(Give the guy some credit: before he came along, any calculator with an electronic display was a desktop model that cost a few hundred bucks or more, and most were sold B2B by an electronic office equipment dealer like the one my uncle worked for from the time I was a teenager. Handheld calculators like those made by Texas Instruments and Casio were still a new - and pricey - thing with lots of specialized functions for business, finance and engineering users: people who really needed a calculator and for whom it was worthwhile to spend the money that they cost. Even simple ones for personal or household use usually cost from twenty to fifty bucks . . . Nowadays, thanks in no small part to this guy, you can buy electronic calculators in dollar stores.)
During the few years he was hot and was the man in town to watch, he - with the sort of attendant publicity locally that would have made Donald Trump proud - bought a variety of commercial properties around Durham with cash flow challenges; hiring - and associating with - altogether the wrong kind of people to run them. (He had leased the hotels to just that sort of people. He turned out, for some strange reason which I'm perhaps even now better off not knowing, to have an affinity for. . .).
His shooting star culminated in a noisy bankruptcy in 1991, with all of his Durham properties being foreclosed simultaneously. He managed to come out of that with his downtown office tower and his complex of nice studio apartments that were rented short-term by the more well-to-do dieters intact - those properties weren't losing money - but he would never again be the local legend in his own time that he once was.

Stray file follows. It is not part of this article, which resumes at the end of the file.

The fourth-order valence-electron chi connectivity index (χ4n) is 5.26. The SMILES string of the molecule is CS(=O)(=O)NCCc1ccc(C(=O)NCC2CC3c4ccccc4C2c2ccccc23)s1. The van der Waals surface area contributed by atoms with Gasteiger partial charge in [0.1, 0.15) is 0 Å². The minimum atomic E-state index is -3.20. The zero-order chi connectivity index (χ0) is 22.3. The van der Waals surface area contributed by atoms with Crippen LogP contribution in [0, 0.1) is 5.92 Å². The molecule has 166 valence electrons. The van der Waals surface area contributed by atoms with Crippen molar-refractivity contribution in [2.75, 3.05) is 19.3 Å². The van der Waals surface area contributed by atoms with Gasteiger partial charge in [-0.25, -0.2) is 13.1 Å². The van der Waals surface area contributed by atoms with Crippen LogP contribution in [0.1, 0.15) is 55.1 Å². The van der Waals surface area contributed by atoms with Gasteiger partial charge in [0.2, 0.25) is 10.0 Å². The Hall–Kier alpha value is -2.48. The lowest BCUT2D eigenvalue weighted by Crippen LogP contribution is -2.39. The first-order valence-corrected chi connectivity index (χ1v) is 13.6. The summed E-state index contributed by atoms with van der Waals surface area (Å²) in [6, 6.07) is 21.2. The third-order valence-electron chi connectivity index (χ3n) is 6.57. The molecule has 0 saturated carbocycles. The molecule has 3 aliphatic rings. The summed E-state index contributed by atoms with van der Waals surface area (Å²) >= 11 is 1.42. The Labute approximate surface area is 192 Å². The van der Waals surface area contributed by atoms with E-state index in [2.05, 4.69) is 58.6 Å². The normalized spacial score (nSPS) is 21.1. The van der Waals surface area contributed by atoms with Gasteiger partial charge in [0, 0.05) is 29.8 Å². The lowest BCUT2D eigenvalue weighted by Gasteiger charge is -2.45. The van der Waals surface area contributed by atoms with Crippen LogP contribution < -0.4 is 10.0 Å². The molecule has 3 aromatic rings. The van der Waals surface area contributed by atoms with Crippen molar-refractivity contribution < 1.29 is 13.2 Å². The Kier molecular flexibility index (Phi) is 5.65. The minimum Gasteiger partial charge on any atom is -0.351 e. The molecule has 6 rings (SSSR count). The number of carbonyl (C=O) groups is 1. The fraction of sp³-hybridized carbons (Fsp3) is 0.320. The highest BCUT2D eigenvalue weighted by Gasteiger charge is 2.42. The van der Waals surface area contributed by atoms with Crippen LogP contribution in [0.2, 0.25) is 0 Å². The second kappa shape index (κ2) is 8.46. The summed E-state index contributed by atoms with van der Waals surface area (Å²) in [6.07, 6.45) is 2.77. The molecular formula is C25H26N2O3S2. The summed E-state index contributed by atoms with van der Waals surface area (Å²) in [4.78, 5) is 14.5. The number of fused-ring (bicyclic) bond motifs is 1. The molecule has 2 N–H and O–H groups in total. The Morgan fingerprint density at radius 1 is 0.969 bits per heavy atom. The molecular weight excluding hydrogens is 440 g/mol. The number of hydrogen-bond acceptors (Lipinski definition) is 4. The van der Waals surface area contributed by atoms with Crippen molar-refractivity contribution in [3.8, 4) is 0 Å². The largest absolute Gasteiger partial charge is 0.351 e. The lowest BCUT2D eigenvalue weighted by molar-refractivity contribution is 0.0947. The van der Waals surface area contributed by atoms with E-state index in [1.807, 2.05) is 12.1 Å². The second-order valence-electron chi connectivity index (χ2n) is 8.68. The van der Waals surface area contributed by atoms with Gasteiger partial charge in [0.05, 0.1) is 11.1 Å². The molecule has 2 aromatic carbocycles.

It was a learning experience.
Using Hotels For Laundering Of Illegal Income 101 - The freshman course: This is where I learned - for the first, but not the last time - that it is possible to do a very successful job of repositioning a hotel, and have that be exactly the opposite of what the owners of the property want (even if they're not criminals), with the consequence that you'll be crapped all over in return.
In the case of our bad guys, if you're going to use a hotel to launder money, you need a nearly-empty hotel and you need to keep it that way.
(Of course, your tax returns are going to show that you're doing a booming business, filling the hotel every night, your empty restaurant and lounge for which you don't even have a current liquor license is going to show up on the tax returns as one of the most popular spots in town; and your dirty drug-and-prostitution money becomes nice, clean hotel revenue money. But all of this was above my pay grade, and I knew nothing at the time about any of it . . .)
Meanwhile, we were as innocent as lambs and didn't know what these guys were about, so when the hotel's general manager left a few months later, and Nancy became the g.m., we addressed the problem of our declining business, and set about trying to find a way to fill the hotel. We scaled up our best business, Durham rice dieters (), repositioned the hotel as an extended-stay property, and filled it up. I streamlined the recordkeeping and reorganized the front office operation.
Although she was my boss, I had management skills she lacked; with her sales background, she had public relations skills that I lacked (and still lack to this day), so, being all each other had, we put the two together and it turned out to be a good fit even though our relationship had initially started off somewhat rocky.